“Our research found that law firms face barriers to adoption of many lawtech solutions that are fundamental to the industry, such as risks around compliance, the partnership and billable hours models,” Christina Blacklaws said.

“After several years of start-up activity, the sector is now ripe for a wave of consolidation and later stage funding. Adopting and pioneering new technologies will give firms a strong competitive advantage in a rapidly evolving legal services market.”

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Pint after work networking

It is being organised by Talbots Law Firm and will be running at The Great Western, Sun Street, from 5.30pm to 7.30pm for business professionals.

Those who sign up by 12 noon on Friday, February 8, get a free drink.

If you would like to attend this initiative, please email [email protected].

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Brexit has already created 3,500 technology jobs in Brussels

Thousands of tech jobs have moved to Brussels from the UK due to Brexit with expectations of more to come once Britain leaves the EU, according to a sector leader.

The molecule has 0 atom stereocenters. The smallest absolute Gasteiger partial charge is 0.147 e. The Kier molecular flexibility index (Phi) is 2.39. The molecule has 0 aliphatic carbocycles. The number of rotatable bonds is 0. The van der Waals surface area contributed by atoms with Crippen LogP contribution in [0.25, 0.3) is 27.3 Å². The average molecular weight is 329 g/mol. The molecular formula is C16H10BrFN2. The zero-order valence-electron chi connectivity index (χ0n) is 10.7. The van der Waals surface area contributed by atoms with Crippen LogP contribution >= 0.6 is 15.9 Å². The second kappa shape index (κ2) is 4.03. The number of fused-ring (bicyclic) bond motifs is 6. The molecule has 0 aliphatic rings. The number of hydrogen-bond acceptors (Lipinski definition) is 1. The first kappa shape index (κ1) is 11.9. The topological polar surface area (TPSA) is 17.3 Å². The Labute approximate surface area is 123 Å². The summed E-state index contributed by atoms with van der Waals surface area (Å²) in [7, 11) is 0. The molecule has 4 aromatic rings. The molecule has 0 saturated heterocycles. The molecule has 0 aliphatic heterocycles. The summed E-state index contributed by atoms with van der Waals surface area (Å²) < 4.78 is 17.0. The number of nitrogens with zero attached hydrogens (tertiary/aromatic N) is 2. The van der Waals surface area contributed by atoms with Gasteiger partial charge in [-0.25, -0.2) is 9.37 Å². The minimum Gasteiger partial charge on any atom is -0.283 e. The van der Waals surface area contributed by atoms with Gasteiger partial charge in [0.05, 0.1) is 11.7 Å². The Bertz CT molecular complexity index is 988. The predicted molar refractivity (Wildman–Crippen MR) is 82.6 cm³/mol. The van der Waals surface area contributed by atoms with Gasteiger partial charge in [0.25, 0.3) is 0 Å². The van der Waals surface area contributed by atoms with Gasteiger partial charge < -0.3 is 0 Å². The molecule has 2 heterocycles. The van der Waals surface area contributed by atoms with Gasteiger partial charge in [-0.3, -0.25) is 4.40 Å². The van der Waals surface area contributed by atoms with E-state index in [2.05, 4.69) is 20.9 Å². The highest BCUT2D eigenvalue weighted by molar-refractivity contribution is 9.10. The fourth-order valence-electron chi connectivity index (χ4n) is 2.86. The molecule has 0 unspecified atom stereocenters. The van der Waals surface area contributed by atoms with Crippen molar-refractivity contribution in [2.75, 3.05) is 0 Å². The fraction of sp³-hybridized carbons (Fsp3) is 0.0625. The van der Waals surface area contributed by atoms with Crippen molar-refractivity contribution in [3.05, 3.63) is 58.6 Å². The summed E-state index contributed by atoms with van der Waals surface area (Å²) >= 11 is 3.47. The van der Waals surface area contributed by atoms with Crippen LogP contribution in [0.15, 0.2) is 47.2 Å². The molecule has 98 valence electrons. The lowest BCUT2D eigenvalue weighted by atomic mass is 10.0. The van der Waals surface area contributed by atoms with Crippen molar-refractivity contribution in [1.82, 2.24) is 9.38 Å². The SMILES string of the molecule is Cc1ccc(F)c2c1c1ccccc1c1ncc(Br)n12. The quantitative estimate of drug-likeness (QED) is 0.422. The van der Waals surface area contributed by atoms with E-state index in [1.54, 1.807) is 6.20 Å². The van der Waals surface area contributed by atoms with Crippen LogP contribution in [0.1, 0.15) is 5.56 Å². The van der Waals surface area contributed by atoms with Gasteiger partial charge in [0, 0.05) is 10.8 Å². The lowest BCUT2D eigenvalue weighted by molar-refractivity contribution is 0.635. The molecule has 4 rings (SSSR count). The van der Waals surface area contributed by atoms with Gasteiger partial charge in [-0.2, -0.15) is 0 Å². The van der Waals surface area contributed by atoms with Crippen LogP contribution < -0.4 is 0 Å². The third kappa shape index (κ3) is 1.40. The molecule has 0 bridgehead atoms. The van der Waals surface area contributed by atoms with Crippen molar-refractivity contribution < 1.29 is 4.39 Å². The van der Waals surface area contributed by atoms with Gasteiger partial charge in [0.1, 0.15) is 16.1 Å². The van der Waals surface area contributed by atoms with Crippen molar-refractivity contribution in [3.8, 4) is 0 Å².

As many as 3,500 roles have already been relocated to the Belgium capital, said Juan Bossicard, president of Microsoft’s Innovation Centre in the city.

The stream of tech workers leaving the UK began in the summer of 2016, Mr Bossicard told the New Statesman.

“Since Brexit began, 3,500 jobs have moved here from the UK and we expect far more to come after Brexit officially happens,” he said.

Mr Bossicard said Brexit offered a “huge opportunity” for Brussels, and added the city has a lot of offer UK companies, including single market access and good links to other European countries.

Ahead of the EU referendum, job losses linked to Brexit were forecast to be in the hundreds of thousands but since the vote these projections have been curtailed.

However, the Bank of England has said that Britain is set to lose 5,000 financial services jobs by 29 March next year, a prediction backed by the Treasury.

MPs are set to begin debating Theresa May’s Brexit deal, with a vote on the agreement due to take place in the coming days.

On Tuesday, an official at the European Court of Justice said Article 50 could be unilaterally revoked, sending the pound up against the dollar and the euro.

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Who’s switching jobs? People moves for October 12th

The latest news for People on the Move, including insights and opinions from employment experts around the globe.